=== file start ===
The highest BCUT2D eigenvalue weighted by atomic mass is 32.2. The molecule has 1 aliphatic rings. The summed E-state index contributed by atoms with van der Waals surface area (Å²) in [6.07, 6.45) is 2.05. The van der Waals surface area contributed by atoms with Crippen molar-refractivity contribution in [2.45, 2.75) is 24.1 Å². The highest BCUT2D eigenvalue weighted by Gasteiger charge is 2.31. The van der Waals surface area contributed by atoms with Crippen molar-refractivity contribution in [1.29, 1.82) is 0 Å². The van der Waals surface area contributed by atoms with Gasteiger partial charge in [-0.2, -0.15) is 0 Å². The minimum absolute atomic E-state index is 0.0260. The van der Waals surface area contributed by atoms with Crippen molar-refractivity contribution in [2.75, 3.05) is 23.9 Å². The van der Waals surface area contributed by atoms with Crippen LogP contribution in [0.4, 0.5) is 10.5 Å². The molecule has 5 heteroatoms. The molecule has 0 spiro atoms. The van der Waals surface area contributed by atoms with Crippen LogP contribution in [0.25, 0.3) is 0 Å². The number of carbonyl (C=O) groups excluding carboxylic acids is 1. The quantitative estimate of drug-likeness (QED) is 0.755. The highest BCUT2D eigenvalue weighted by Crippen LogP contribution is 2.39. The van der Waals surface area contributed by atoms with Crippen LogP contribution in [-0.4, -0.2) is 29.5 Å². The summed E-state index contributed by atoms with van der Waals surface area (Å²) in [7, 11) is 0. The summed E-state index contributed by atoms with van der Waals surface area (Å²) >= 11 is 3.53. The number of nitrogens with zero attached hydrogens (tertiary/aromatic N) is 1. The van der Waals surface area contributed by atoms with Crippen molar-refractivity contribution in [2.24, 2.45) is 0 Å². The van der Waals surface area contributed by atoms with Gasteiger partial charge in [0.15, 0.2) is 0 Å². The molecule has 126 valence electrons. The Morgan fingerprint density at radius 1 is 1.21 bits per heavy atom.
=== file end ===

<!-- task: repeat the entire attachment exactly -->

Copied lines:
The highest BCUT2D eigenvalue weighted by atomic mass is 32.2. The molecule has 1 aliphatic rings. The summed E-state index contributed by atoms with van der Waals surface area (Å²) in [6.07, 6.45) is 2.05. The van der Waals surface area contributed by atoms with Crippen molar-refractivity contribution in [2.45, 2.75) is 24.1 Å². The highest BCUT2D eigenvalue weighted by Gasteiger charge is 2.31. The van der Waals surface area contributed by atoms with Crippen molar-refractivity contribution in [1.29, 1.82) is 0 Å². The van der Waals surface area contributed by atoms with Gasteiger partial charge in [-0.2, -0.15) is 0 Å². The minimum absolute atomic E-state index is 0.0260. The van der Waals surface area contributed by atoms with Crippen molar-refractivity contribution in [2.75, 3.05) is 23.9 Å². The van der Waals surface area contributed by atoms with Crippen LogP contribution in [0.4, 0.5) is 10.5 Å². The molecule has 5 heteroatoms. The molecule has 0 spiro atoms. The van der Waals surface area contributed by atoms with Crippen LogP contribution in [0.25, 0.3) is 0 Å². The number of carbonyl (C=O) groups excluding carboxylic acids is 1. The quantitative estimate of drug-likeness (QED) is 0.755. The highest BCUT2D eigenvalue weighted by Crippen LogP contribution is 2.39. The van der Waals surface area contributed by atoms with Crippen LogP contribution in [-0.4, -0.2) is 29.5 Å². The summed E-state index contributed by atoms with van der Waals surface area (Å²) in [7, 11) is 0. The summed E-state index contributed by atoms with van der Waals surface area (Å²) >= 11 is 3.53. The number of nitrogens with zero attached hydrogens (tertiary/aromatic N) is 1. The van der Waals surface area contributed by atoms with Crippen molar-refractivity contribution in [2.24, 2.45) is 0 Å². The van der Waals surface area contributed by atoms with Gasteiger partial charge in [0.15, 0.2) is 0 Å². The molecule has 126 valence electrons. The Morgan fingerprint density at radius 1 is 1.21 bits per heavy atom.